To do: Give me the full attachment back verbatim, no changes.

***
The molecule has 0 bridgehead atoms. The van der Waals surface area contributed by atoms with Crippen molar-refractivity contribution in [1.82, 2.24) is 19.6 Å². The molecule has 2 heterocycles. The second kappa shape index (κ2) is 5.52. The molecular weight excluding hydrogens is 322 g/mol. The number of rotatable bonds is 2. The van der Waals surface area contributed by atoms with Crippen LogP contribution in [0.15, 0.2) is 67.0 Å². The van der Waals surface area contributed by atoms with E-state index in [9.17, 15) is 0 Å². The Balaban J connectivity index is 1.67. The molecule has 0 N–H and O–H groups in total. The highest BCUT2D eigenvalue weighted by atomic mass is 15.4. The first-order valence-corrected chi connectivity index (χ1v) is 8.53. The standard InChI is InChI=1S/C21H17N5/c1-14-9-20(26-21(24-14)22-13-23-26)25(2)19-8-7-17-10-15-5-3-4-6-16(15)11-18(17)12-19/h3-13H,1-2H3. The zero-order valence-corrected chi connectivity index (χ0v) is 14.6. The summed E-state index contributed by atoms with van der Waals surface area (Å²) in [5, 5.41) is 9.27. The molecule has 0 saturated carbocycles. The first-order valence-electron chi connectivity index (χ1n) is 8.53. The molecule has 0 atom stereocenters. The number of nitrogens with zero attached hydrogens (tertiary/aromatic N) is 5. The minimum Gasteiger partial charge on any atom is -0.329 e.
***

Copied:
The molecule has 0 bridgehead atoms. The van der Waals surface area contributed by atoms with Crippen molar-refractivity contribution in [1.82, 2.24) is 19.6 Å². The molecule has 2 heterocycles. The second kappa shape index (κ2) is 5.52. The molecular weight excluding hydrogens is 322 g/mol. The number of rotatable bonds is 2. The van der Waals surface area contributed by atoms with Crippen LogP contribution in [0.15, 0.2) is 67.0 Å². The van der Waals surface area contributed by atoms with E-state index in [9.17, 15) is 0 Å². The Balaban J connectivity index is 1.67. The molecule has 0 N–H and O–H groups in total. The highest BCUT2D eigenvalue weighted by atomic mass is 15.4. The first-order valence-corrected chi connectivity index (χ1v) is 8.53. The standard InChI is InChI=1S/C21H17N5/c1-14-9-20(26-21(24-14)22-13-23-26)25(2)19-8-7-17-10-15-5-3-4-6-16(15)11-18(17)12-19/h3-13H,1-2H3. The zero-order valence-corrected chi connectivity index (χ0v) is 14.6. The summed E-state index contributed by atoms with van der Waals surface area (Å²) in [5, 5.41) is 9.27. The molecule has 0 saturated carbocycles. The first-order valence-electron chi connectivity index (χ1n) is 8.53. The molecule has 0 atom stereocenters. The number of nitrogens with zero attached hydrogens (tertiary/aromatic N) is 5. The minimum Gasteiger partial charge on any atom is -0.329 e.